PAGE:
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coolbeans1730d ago

"Chaos Theory Meets Conviction"

To be honest, that's the reason I'm not really excited about picking this game up. It certainly has a load of content, but I don't see myself having the same fun either Chaos Theory or Conviction provided with this meet-in-middle appeasement because one is going to outweigh the other. Like in your negative ("Assault play-style is forced in some missions"), I honestly can't stand the idea of playing the good 'ole Chaos Theory way of not touching a single guard and then being forced into Bay 'splosion scenes because of what the plot demands.

Perhaps I'm jumping the gun here.

PhantomTommy1730d ago

I completed the game without killing anyone, and I'm almost positive that every mission can be completed without Fisher being spotted during gameplay at least.

coolbeans1730d ago (Edited 1730d ago )

It's good to know that's possible, but body count (or lack thereof) is really only part of the point. It's also the idea of having the opportunity for a complete stealth, don't kill anyone affair feeling contrapuntal to a story framework/tone/etc. (seemingly) framed around the typical clock-ticking, constant fist-bumping action thrillers done constantly already. You have two separate design philosophies that were destined never to mix together.

(Yes, my speculation is framed on very limited information in comparison to you and reviewer. I'm more than willing to admit I'm going overboard here if my experience is quite different than what I'm expecting).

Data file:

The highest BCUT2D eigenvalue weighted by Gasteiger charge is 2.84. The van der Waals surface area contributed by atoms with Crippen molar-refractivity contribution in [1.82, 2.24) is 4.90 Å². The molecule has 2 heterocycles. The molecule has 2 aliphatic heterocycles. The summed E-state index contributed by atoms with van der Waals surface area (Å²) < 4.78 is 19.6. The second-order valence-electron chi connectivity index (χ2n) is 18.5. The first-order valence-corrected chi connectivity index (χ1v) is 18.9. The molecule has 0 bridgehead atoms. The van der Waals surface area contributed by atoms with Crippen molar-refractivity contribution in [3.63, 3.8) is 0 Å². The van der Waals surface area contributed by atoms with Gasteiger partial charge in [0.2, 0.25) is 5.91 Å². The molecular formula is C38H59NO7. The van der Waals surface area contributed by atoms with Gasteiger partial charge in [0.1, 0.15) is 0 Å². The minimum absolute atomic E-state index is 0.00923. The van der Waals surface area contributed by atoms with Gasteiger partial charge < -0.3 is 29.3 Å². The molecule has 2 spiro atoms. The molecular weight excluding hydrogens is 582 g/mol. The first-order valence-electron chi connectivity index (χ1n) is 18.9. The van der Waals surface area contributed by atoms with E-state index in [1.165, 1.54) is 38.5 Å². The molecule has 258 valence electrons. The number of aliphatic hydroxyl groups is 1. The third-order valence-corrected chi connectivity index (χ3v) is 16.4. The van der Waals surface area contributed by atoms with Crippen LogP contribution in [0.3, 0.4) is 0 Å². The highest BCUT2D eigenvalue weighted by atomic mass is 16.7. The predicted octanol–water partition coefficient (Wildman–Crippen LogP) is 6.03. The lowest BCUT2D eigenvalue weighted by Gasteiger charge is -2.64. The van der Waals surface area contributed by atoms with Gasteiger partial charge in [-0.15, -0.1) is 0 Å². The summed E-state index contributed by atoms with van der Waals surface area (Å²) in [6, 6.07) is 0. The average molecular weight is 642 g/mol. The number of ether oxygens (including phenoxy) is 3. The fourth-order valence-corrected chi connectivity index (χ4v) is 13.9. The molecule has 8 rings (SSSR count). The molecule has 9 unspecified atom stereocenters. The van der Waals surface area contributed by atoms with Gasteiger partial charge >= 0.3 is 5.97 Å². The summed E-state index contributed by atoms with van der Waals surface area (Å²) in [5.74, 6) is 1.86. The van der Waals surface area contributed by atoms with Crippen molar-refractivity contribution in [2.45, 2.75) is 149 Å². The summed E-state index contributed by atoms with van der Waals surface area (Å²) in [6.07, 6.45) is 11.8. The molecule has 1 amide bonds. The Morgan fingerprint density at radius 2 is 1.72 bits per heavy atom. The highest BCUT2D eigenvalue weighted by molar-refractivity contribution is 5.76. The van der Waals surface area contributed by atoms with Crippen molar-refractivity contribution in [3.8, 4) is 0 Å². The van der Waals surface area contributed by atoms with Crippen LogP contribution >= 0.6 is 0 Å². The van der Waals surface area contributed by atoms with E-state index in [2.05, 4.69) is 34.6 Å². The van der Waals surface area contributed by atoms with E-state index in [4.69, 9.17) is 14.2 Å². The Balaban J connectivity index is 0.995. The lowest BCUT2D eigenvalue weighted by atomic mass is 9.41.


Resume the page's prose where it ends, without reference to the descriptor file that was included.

Valenka1728d ago

I'm not too sure; I haven't been able to remain undetected when Paladin falls under attack in the hangar. Leaving the plane and taking cover always results in being spotted.

PhantomTommy1728d ago

I couldn't manage it either. But you know how each stage has those 3 completion goals of beating it on the highest difficulty, taking a non-lethal approach and completing it undetected? Well those goals are still listed on the Airstrip stage, so presumably it is possible.

codename131725d ago

Nice review. Forcing assault play is not down though because every level actually can be finished with master ghost. I managed to finish all level with master ghost rank.

Valenka1725d ago

I think you've misunderstood. I'm completely aware that you're able to complete missions whilst mastering the Ghost playstyle overall; I listed 'Forcing the Assault playstyle' as a downside because I wasn't a fan of being forced into Assault methodologies for the sake of the story, yet still being rated as not being seen, non-lethal, etc.

Pintheshadows1717d ago

It is really good but I had to switch to a gamepad very quickly. I played Conviction on 360 and frankly, I really liked it, not as a SC game but just as a game. When I started playing Blacklist I thought it felt sluggish and clumsy but switching to a pad remedied that immediately. Great game and one of the best this year. I expect this will be on a few people's game of the year shortlist. Mine included. Great story as well.